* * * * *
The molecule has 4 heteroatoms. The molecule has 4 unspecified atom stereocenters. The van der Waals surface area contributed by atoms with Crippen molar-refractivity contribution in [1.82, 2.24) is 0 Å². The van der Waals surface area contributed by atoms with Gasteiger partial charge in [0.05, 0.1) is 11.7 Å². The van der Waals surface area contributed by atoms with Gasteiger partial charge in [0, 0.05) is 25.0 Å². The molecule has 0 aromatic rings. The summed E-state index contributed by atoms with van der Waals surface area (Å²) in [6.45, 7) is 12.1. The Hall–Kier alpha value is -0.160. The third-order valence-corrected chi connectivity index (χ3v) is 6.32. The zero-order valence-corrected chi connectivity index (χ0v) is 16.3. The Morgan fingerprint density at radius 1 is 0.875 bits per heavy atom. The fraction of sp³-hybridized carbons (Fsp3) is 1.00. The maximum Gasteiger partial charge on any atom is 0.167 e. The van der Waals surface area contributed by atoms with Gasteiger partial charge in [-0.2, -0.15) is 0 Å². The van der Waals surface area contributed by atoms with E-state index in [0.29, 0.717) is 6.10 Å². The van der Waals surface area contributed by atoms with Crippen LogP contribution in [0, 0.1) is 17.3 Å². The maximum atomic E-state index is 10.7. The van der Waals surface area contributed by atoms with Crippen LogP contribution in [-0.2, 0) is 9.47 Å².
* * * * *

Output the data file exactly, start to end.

The molecule has 4 heteroatoms. The molecule has 4 unspecified atom stereocenters. The van der Waals surface area contributed by atoms with Crippen molar-refractivity contribution in [1.82, 2.24) is 0 Å². The van der Waals surface area contributed by atoms with Gasteiger partial charge in [0.05, 0.1) is 11.7 Å². The van der Waals surface area contributed by atoms with Gasteiger partial charge in [0, 0.05) is 25.0 Å². The molecule has 0 aromatic rings. The summed E-state index contributed by atoms with van der Waals surface area (Å²) in [6.45, 7) is 12.1. The Hall–Kier alpha value is -0.160. The third-order valence-corrected chi connectivity index (χ3v) is 6.32. The zero-order valence-corrected chi connectivity index (χ0v) is 16.3. The Morgan fingerprint density at radius 1 is 0.875 bits per heavy atom. The fraction of sp³-hybridized carbons (Fsp3) is 1.00. The maximum Gasteiger partial charge on any atom is 0.167 e. The van der Waals surface area contributed by atoms with Gasteiger partial charge in [-0.2, -0.15) is 0 Å². The van der Waals surface area contributed by atoms with E-state index in [0.29, 0.717) is 6.10 Å². The van der Waals surface area contributed by atoms with Crippen LogP contribution in [0, 0.1) is 17.3 Å². The maximum atomic E-state index is 10.7. The van der Waals surface area contributed by atoms with Crippen LogP contribution in [-0.2, 0) is 9.47 Å².